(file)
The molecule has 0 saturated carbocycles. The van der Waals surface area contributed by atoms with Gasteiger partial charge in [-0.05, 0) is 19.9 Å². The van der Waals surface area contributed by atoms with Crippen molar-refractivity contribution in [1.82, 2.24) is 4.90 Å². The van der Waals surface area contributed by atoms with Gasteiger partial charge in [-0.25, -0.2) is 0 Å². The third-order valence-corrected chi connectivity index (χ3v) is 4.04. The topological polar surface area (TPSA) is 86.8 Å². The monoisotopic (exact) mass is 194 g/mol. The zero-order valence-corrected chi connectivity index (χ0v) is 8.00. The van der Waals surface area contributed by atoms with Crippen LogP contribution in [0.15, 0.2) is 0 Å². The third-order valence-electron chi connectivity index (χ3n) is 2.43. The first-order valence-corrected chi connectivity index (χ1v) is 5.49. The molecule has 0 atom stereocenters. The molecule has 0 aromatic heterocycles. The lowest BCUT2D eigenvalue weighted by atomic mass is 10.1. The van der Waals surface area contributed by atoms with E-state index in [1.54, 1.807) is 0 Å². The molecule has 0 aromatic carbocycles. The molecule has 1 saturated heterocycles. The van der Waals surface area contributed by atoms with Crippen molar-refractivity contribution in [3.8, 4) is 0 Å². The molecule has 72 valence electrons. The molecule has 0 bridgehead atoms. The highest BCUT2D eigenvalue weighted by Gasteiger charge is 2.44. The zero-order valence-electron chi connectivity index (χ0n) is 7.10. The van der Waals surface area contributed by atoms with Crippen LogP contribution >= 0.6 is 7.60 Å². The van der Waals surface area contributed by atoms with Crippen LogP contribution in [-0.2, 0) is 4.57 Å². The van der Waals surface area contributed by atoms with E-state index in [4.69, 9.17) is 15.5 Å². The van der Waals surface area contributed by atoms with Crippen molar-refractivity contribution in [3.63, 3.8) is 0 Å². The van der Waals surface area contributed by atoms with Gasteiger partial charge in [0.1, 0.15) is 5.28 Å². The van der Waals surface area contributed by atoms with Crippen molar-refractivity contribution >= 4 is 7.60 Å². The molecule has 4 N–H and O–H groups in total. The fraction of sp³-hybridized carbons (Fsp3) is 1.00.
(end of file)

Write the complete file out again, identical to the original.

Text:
The molecule has 0 saturated carbocycles. The van der Waals surface area contributed by atoms with Gasteiger partial charge in [-0.05, 0) is 19.9 Å². The van der Waals surface area contributed by atoms with Crippen molar-refractivity contribution in [1.82, 2.24) is 4.90 Å². The van der Waals surface area contributed by atoms with Gasteiger partial charge in [-0.25, -0.2) is 0 Å². The third-order valence-corrected chi connectivity index (χ3v) is 4.04. The topological polar surface area (TPSA) is 86.8 Å². The monoisotopic (exact) mass is 194 g/mol. The zero-order valence-corrected chi connectivity index (χ0v) is 8.00. The van der Waals surface area contributed by atoms with Crippen LogP contribution in [0.15, 0.2) is 0 Å². The third-order valence-electron chi connectivity index (χ3n) is 2.43. The first-order valence-corrected chi connectivity index (χ1v) is 5.49. The molecule has 0 atom stereocenters. The molecule has 0 aromatic heterocycles. The lowest BCUT2D eigenvalue weighted by atomic mass is 10.1. The van der Waals surface area contributed by atoms with E-state index in [1.54, 1.807) is 0 Å². The molecule has 0 aromatic carbocycles. The molecule has 1 saturated heterocycles. The van der Waals surface area contributed by atoms with Crippen molar-refractivity contribution in [3.8, 4) is 0 Å². The molecule has 72 valence electrons. The molecule has 0 bridgehead atoms. The highest BCUT2D eigenvalue weighted by Gasteiger charge is 2.44. The zero-order valence-electron chi connectivity index (χ0n) is 7.10. The van der Waals surface area contributed by atoms with Crippen LogP contribution >= 0.6 is 7.60 Å². The van der Waals surface area contributed by atoms with Crippen LogP contribution in [-0.2, 0) is 4.57 Å². The van der Waals surface area contributed by atoms with E-state index in [4.69, 9.17) is 15.5 Å². The van der Waals surface area contributed by atoms with Crippen molar-refractivity contribution in [3.63, 3.8) is 0 Å². The van der Waals surface area contributed by atoms with Gasteiger partial charge in [0.1, 0.15) is 5.28 Å². The van der Waals surface area contributed by atoms with Crippen molar-refractivity contribution >= 4 is 7.60 Å². The molecule has 4 N–H and O–H groups in total. The fraction of sp³-hybridized carbons (Fsp3) is 1.00.